The rest of the states have at least one brewery appearing at SAVOR. CA tops the list with its nine participating breweries, which makes sense, given that its home to nearly double the number of breweries as second place Washington. Brewery-heavy states like NY, CO, WA, OR, and MI are all bringing at least four for the party.
It gets interesting when you consider SAVOR representation as a share of the breweries from a given state. This year, for those states in attendance, we’ll see an average of 5.4% of all the breweries in a given state. Obviously, more brewery-dense states have lower yields; for instance, even with nine breweries in attendance, CA is only sending 2.4% of its breweries to DC. Other busy states have similarly low yields: NY, 4.2%; CO, 3.4%; OR, 2.2%; WA, 2.0%. States that are relatively oversampled include VA (8.2%), FL (6.1%), and MD (8.8%). It gets really screwy with places like KY, with 3 of 15 breweries attending, meaning 20% of their brewing culture will be showcased. But that’s how it goes with small numbers.
It might, therefore, be better to think about regions. The nearby South Atlantic and beer-soaked Pacific have the largest number of breweries coming to SAVOR (17 and 18, respectively). But to get a sense of the SAVOR participation rate, compare the percentage of the nation’s breweries in a region to the percentage of SAVOR’s breweries to which it’s home.
East North Central
West North Central
East South Central
West South Central
Now you can tell who’s oversampled (Mid-Atlantic, South Atlantic, East South Central) and who’s undersampled (New England, East North Central, West North Central, West South Central, Mountain, and Pacific). And then create good-natured rivalries. Go, fightin’ East North Central!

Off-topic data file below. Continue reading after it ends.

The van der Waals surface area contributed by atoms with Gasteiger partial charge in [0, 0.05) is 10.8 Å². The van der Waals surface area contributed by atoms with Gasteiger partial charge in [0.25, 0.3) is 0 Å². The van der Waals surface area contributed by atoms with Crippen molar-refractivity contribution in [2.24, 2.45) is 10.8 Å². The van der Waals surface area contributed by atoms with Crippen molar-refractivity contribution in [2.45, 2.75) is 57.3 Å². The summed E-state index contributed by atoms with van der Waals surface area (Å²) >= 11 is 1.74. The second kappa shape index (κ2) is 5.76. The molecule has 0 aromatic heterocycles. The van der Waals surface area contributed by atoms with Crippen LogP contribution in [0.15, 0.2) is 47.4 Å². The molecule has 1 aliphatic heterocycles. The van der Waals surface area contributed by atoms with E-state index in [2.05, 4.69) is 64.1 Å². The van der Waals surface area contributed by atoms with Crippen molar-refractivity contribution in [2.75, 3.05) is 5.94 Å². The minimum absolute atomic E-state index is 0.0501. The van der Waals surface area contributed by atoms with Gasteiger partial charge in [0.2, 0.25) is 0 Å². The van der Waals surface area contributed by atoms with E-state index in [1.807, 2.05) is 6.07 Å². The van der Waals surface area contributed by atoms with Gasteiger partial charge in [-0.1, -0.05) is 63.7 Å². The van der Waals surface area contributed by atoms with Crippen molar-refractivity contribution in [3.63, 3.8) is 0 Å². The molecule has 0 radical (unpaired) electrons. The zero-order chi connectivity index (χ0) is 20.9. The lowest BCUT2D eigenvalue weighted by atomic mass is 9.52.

ALCOHOL BY VOLUME
If all you wanted to do this weekend was get drunk, you made a horrible, costly error when you bought SAVOR tickets. But smart drinkers who know their tolerance might want to consider the alcohol they’ll be consuming before digging in. Ranging from 3.5% to 14.2%, the beers you drink will have a major impact on the night you’ll have. And it should go without saying: be safe, and don’t drink and drive.
Hopefully, attendees know their styles well enough to be able to anticipate the approximate ABV of a beer without looking. It’s a dangerous thing to drink a few stouts that you think are 5% and that end up being 9%. A few notes on styles with decent representation at SAVOR:
-Most of the beers in a given style are right on par with the guidelines. IPAs, for instance, average 7.0% ABV, within the BJCP-allowable 5.5%-7.5%. Same goes for the 8.8% Imperial IPAs, smack in the middle of the 7.5%-10.0% range.
-This year, the 9 porters being poured are, on average, almost equally as strong as stouts (8.2% vs 8.3%). So if somewhere along the line you were told that stouts are stronger porters, be aware.
-Other potential surprises include stronger brown ales (7.5%) and the huge ABV range for SAVOR’s sour/wild ales (3.5%-10.1%).
And finally, for those who need to view everything through the lens of regional rivalries, let it be known that the lowest octane beers are coming from West South Central (5.9%) and that the West North Central is bringing the strongest (8.6%). I blame the weather.
So there you have it, a long-winded analysis of SAVOR beers that’s guaranteed to be of limited use. Again, if it’s helpful resources you’re after, check out our brewery profiles and Can’t Miss list. See you on the other side, readers.